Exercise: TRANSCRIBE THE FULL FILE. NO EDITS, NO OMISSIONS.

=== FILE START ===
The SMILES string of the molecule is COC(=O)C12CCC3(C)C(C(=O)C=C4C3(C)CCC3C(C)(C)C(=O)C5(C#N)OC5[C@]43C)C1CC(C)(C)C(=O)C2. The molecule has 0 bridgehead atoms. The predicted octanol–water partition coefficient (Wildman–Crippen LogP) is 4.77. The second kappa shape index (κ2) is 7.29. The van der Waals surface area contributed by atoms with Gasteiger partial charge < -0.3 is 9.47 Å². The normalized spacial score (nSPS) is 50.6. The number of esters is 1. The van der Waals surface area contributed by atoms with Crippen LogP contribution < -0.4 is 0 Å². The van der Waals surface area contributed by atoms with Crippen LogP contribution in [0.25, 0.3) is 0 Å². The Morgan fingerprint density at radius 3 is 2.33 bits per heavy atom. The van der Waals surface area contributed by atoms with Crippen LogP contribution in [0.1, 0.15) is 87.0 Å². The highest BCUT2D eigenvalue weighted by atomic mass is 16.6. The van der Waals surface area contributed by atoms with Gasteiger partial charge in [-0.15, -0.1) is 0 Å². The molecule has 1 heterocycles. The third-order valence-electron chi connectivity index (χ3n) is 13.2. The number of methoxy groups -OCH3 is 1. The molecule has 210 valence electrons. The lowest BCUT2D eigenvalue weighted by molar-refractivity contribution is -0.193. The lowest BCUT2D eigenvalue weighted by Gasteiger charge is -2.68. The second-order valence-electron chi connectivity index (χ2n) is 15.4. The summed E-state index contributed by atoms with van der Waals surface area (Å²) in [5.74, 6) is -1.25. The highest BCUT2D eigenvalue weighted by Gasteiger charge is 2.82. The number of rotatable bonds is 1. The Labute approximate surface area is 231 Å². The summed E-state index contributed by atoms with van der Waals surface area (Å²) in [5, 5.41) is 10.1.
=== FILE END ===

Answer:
The SMILES string of the molecule is COC(=O)C12CCC3(C)C(C(=O)C=C4C3(C)CCC3C(C)(C)C(=O)C5(C#N)OC5[C@]43C)C1CC(C)(C)C(=O)C2. The molecule has 0 bridgehead atoms. The predicted octanol–water partition coefficient (Wildman–Crippen LogP) is 4.77. The second kappa shape index (κ2) is 7.29. The van der Waals surface area contributed by atoms with Gasteiger partial charge < -0.3 is 9.47 Å². The normalized spacial score (nSPS) is 50.6. The number of esters is 1. The van der Waals surface area contributed by atoms with Crippen LogP contribution < -0.4 is 0 Å². The van der Waals surface area contributed by atoms with Crippen LogP contribution in [0.25, 0.3) is 0 Å². The Morgan fingerprint density at radius 3 is 2.33 bits per heavy atom. The van der Waals surface area contributed by atoms with Crippen LogP contribution in [0.1, 0.15) is 87.0 Å². The highest BCUT2D eigenvalue weighted by atomic mass is 16.6. The van der Waals surface area contributed by atoms with Gasteiger partial charge in [-0.15, -0.1) is 0 Å². The molecule has 1 heterocycles. The third-order valence-electron chi connectivity index (χ3n) is 13.2. The number of methoxy groups -OCH3 is 1. The molecule has 210 valence electrons. The lowest BCUT2D eigenvalue weighted by molar-refractivity contribution is -0.193. The lowest BCUT2D eigenvalue weighted by Gasteiger charge is -2.68. The second-order valence-electron chi connectivity index (χ2n) is 15.4. The summed E-state index contributed by atoms with van der Waals surface area (Å²) in [5.74, 6) is -1.25. The highest BCUT2D eigenvalue weighted by Gasteiger charge is 2.82. The number of rotatable bonds is 1. The Labute approximate surface area is 231 Å². The summed E-state index contributed by atoms with van der Waals surface area (Å²) in [5, 5.41) is 10.1.